# Annotations, Colorbars, and Advanced Layouts

## Overview

In this section we explore methods for customizing plots, including the following:

2. Rendering equations

3. Colormap overview

4. Basic colorbars

5. Shared colorbars

6. Custom colorbars

7. Mosaic subplots

## Prerequisites

Concepts

Importance

NumPy Basics

Necessary

Matplotlib Basics

Necessary

• Time to learn: 30-40 minutes

## Imports

Here, we import matplotlib, numpy, and scipy (to generate some sample data)

import matplotlib.pyplot as plt
import numpy as np
import scipy.stats as stats
from matplotlib.colors import LinearSegmentedColormap, ListedColormap, Normalize


## Create Some Sample Data

Using scipy.stats, we can create a normal distribution! Notice how nicely centered and normal our distribution is!

mu = 0
variance = 1
sigma = np.sqrt(variance)

x = np.linspace(mu - 3 * sigma, mu + 3 * sigma, 200)
pdf = stats.norm.pdf(x, mu, sigma)

plt.plot(x, pdf);


A common part of many people’s workflows is adding annotations, or “a note of explanation or comment added to a text or diagram.”

We can do this using plt.text which takes the inputs of the (x, y) float text position in data coordinates and the text string.

plt.plot(x, pdf)
plt.text(0, 0.05, 'here is some text!');


## Rendering Equations

We can even add math text, using Latex syntax. The key is use strings with following format:

r'$some_equation$'


Here is the example equation we use!

$f(x) = \frac{1}{\mu\sqrt{2\pi}} e^{-\frac{1}{2}\left(\frac{x-\mu}{\sigma}\right)^2}$

If you are interested in learning more about Latex syntax, check out their official documentation.

Further, if you’re running the notebook interactively (e.g. on Binder) you can double click on the cell to see the latex source for the rendered equation.

plt.plot(x, pdf)

plt.text(
-1,
0.05,
r'$f(x) = \frac{1}{\mu\sqrt{2\pi}} e^{-\frac{1}{2}\left(\frac{x-\mu}{\sigma}\right)^2}$',
);


We plotted our equation! But it looks pretty small; we can increase the size of the text, and center the equation by using fontsize and ha (horizontal alignment).

This next example also uses latex notation in the legend text.

fstr = r'$f(x) = \frac{1}{\mu\sqrt{2\pi}} e^{-\frac{1}{2}\left(\frac{x-\mu}{\sigma}\right)^2}$'

plt.plot(x, pdf, label=r'$\mu=0, \,\, \sigma^2 = 1$')
plt.text(0, 0.05, fstr, fontsize=15, ha='center')
plt.legend();


### Add a Box Around the Text

One other thing we can add here, for readability, is a box around the text, using bbox.

The bbox argument in plt.text uses a dictionary to create the box! We pass in:

• a rounded box sytle (boxstyle = 'round')

• a light grey facecolor (fc = 'lightgrey')

• a black edgecolor (ec = 'k')

fig = plt.figure(figsize=(10, 8))
plt.plot(x, pdf)

fstr = r'$f(x) = \frac{1}{\mu\sqrt{2\pi}} e^{-\frac{1}{2}\left(\frac{x-\mu}{\sigma}\right)^2}$'
plt.text(
0,
0.05,
fstr,
fontsize=18,
ha='center',
bbox=dict(boxstyle='round', fc='lightgrey', ec='k'),
)

plt.xticks(fontsize=16)
plt.yticks(fontsize=16)

plt.title("Normal Distribution with SciPy", fontsize=24);


## Colormap Overview

Colormaps are a visually appealing way to represent another dimension to your data. They are a matrix of hues and values allowing you to, for example, display hotter temperatures as red and colder temperatures as blue.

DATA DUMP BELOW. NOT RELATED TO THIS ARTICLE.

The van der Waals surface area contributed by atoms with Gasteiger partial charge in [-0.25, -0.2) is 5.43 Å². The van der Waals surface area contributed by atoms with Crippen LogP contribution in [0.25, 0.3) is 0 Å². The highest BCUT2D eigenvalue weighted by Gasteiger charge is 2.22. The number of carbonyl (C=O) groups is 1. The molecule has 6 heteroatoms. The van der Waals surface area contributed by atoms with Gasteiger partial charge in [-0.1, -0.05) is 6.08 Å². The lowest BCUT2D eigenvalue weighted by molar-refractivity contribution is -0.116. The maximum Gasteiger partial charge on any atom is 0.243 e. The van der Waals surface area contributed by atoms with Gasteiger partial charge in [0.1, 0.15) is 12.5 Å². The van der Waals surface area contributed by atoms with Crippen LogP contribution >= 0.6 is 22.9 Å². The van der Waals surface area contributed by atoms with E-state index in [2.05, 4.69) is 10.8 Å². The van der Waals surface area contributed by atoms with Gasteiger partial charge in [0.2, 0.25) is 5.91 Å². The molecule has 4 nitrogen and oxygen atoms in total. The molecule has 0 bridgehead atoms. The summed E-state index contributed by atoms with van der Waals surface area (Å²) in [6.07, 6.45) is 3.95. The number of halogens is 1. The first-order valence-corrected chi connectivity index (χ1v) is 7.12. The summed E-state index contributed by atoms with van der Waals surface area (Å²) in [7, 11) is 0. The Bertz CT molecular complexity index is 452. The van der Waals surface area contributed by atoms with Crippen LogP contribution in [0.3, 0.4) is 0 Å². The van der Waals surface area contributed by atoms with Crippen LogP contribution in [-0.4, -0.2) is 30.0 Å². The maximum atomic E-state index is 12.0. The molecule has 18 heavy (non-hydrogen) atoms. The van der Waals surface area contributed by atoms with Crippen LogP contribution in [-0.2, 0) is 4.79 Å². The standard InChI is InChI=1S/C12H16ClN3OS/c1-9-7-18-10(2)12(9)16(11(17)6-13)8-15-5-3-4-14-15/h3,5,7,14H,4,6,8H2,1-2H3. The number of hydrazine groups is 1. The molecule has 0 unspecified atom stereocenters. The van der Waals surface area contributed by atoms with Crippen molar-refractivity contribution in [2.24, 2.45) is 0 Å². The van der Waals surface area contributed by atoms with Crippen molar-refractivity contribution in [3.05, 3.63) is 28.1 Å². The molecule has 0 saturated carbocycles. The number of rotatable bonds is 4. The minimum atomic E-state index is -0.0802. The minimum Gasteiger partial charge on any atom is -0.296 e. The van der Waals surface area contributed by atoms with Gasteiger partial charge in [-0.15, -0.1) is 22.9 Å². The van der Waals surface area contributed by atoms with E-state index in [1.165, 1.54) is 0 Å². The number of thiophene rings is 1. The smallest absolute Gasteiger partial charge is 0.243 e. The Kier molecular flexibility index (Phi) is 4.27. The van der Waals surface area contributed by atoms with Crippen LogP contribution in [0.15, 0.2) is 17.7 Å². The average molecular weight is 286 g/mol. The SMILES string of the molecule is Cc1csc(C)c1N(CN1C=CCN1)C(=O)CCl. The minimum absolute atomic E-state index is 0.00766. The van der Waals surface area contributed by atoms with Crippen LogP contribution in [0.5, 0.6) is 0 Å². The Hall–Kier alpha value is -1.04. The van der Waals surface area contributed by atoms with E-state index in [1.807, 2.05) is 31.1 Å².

### Classes of colormaps

Click the dropdown arrow to see examples of colormaps within their respective classes.

1. Sequential: change in lightness and/or saturation of color incrementally. Good for data that has ordering.

2. Diverging: change in lightness and/or saturation of two different colors that meet in the middle at an unsaturated color. Should be used when the data has a natural zero point, such as sea level.

3. Cyclic: change in lightness of two different colors that meet in the middle and begin and end at an unsaturated color. Should be used for values that naturally wrap around.

4. Qualitative: miscellaneous color. Should not be used for data that has ordering or relationships.

### Other considerations

There is a lot of info about choosing colormaps that could be its own tutorial. Two important considerations:

1. Color blind friendly patterns: avoiding colormaps with both red and green can account for the most common form of color blindness. The GeoCAT-examples gallery has a section devoted to picking better colormaps that covers this.

2. Grayscale conversion: It is not uncommon for plots rendered in color to be printed in black and white, obscuring the usefulness of a chosen colormap

## Basic Colorbars

Before we look at a colorbar, let’s generate some fake data using numpy.random

npts = 1000
nbins = 15

x = np.random.normal(size=npts)
y = np.random.normal(size=npts)


Here, we plot a 2D histogram using our fake data, using the default colorbar “viridis”

fig = plt.figure()
ax = plt.gca()

plt.hist2d(x, y, bins=nbins, density=True)
plt.colorbar();


We can change which colorbar to use by passing in cmap = 'colorbar_name'. We can use the magma colorbar instead!

fig = plt.figure()
ax = plt.gca()

plt.hist2d(x, y, bins=nbins, density=True, cmap='magma')
plt.colorbar();


## Shared Colorbars

Often times, you are not plotting a single axis. You may wish to share colorbars between different plots! We can share colorbars between two plots using the following:

fig, ax = plt.subplots(nrows=1, ncols=2, constrained_layout=True)

hist1 = ax[0].hist2d(x, y, bins=15, density=True, vmax=0.18)
hist2 = ax[1].hist2d(x, y, bins=30, density=True, vmax=0.18)

fig.colorbar(hist1[3], ax=ax, location='bottom')

<matplotlib.colorbar.Colorbar at 0x7fec13f4e0d0>